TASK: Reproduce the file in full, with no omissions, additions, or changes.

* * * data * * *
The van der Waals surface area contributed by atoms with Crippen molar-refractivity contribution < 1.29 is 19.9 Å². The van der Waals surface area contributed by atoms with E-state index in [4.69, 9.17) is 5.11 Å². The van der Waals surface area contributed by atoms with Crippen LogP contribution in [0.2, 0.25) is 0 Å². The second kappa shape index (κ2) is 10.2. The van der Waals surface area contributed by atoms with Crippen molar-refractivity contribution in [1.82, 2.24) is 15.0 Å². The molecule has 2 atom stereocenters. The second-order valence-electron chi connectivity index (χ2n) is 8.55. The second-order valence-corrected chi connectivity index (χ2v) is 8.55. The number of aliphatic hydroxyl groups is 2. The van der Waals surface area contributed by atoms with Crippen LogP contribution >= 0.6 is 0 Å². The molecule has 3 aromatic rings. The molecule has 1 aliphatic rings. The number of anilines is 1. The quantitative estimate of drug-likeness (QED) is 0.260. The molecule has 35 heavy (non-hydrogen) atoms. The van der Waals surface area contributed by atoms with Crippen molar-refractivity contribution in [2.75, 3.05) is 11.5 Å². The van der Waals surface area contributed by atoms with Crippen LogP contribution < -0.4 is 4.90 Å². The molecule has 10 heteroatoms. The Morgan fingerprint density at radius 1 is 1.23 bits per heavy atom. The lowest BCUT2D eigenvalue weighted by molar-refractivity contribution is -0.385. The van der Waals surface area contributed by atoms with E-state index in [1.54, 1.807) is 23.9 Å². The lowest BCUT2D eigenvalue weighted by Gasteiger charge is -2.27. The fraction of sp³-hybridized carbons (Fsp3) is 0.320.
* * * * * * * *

The van der Waals surface area contributed by atoms with Crippen molar-refractivity contribution < 1.29 is 19.9 Å². The van der Waals surface area contributed by atoms with E-state index in [4.69, 9.17) is 5.11 Å². The van der Waals surface area contributed by atoms with Crippen LogP contribution in [0.2, 0.25) is 0 Å². The second kappa shape index (κ2) is 10.2. The van der Waals surface area contributed by atoms with Crippen molar-refractivity contribution in [1.82, 2.24) is 15.0 Å². The molecule has 2 atom stereocenters. The second-order valence-electron chi connectivity index (χ2n) is 8.55. The second-order valence-corrected chi connectivity index (χ2v) is 8.55. The number of aliphatic hydroxyl groups is 2. The van der Waals surface area contributed by atoms with Crippen LogP contribution >= 0.6 is 0 Å². The molecule has 3 aromatic rings. The molecule has 1 aliphatic rings. The number of anilines is 1. The quantitative estimate of drug-likeness (QED) is 0.260. The molecule has 35 heavy (non-hydrogen) atoms. The van der Waals surface area contributed by atoms with Crippen molar-refractivity contribution in [2.75, 3.05) is 11.5 Å². The van der Waals surface area contributed by atoms with Crippen LogP contribution < -0.4 is 4.90 Å². The molecule has 10 heteroatoms. The Morgan fingerprint density at radius 1 is 1.23 bits per heavy atom. The lowest BCUT2D eigenvalue weighted by molar-refractivity contribution is -0.385. The van der Waals surface area contributed by atoms with E-state index in [1.54, 1.807) is 23.9 Å². The lowest BCUT2D eigenvalue weighted by Gasteiger charge is -2.27. The fraction of sp³-hybridized carbons (Fsp3) is 0.320.